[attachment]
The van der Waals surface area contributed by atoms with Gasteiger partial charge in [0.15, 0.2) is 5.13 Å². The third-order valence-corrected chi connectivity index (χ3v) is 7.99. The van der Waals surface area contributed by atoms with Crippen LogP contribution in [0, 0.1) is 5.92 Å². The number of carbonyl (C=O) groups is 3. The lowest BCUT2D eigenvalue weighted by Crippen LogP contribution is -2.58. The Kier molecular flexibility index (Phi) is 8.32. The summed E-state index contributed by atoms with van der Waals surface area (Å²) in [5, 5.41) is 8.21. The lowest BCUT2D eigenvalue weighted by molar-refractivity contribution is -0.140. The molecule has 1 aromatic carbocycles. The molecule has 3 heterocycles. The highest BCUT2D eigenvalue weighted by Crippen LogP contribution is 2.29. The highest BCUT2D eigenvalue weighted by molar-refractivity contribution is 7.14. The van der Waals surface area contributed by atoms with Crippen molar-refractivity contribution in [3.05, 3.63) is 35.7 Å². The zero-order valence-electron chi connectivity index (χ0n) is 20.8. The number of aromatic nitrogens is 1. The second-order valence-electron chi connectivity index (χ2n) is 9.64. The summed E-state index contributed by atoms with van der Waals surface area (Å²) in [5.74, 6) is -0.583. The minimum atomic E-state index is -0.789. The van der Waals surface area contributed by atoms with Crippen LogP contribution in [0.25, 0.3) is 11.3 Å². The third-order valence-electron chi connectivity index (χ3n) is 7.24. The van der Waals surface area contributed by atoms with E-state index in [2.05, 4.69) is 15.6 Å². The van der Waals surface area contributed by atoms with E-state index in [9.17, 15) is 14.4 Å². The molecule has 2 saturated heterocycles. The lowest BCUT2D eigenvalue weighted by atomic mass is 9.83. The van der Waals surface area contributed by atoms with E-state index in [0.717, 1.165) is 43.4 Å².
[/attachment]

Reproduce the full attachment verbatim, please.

The van der Waals surface area contributed by atoms with Gasteiger partial charge in [0.15, 0.2) is 5.13 Å². The third-order valence-corrected chi connectivity index (χ3v) is 7.99. The van der Waals surface area contributed by atoms with Crippen LogP contribution in [0, 0.1) is 5.92 Å². The number of carbonyl (C=O) groups is 3. The lowest BCUT2D eigenvalue weighted by Crippen LogP contribution is -2.58. The Kier molecular flexibility index (Phi) is 8.32. The summed E-state index contributed by atoms with van der Waals surface area (Å²) in [5, 5.41) is 8.21. The lowest BCUT2D eigenvalue weighted by molar-refractivity contribution is -0.140. The molecule has 1 aromatic carbocycles. The molecule has 3 heterocycles. The highest BCUT2D eigenvalue weighted by Crippen LogP contribution is 2.29. The highest BCUT2D eigenvalue weighted by molar-refractivity contribution is 7.14. The van der Waals surface area contributed by atoms with Crippen molar-refractivity contribution in [3.05, 3.63) is 35.7 Å². The zero-order valence-electron chi connectivity index (χ0n) is 20.8. The number of aromatic nitrogens is 1. The second-order valence-electron chi connectivity index (χ2n) is 9.64. The summed E-state index contributed by atoms with van der Waals surface area (Å²) in [5.74, 6) is -0.583. The minimum atomic E-state index is -0.789. The van der Waals surface area contributed by atoms with Crippen LogP contribution in [0.25, 0.3) is 11.3 Å². The third-order valence-electron chi connectivity index (χ3n) is 7.24. The van der Waals surface area contributed by atoms with E-state index in [2.05, 4.69) is 15.6 Å². The van der Waals surface area contributed by atoms with E-state index in [9.17, 15) is 14.4 Å². The molecule has 2 saturated heterocycles. The lowest BCUT2D eigenvalue weighted by atomic mass is 9.83. The van der Waals surface area contributed by atoms with E-state index in [0.717, 1.165) is 43.4 Å².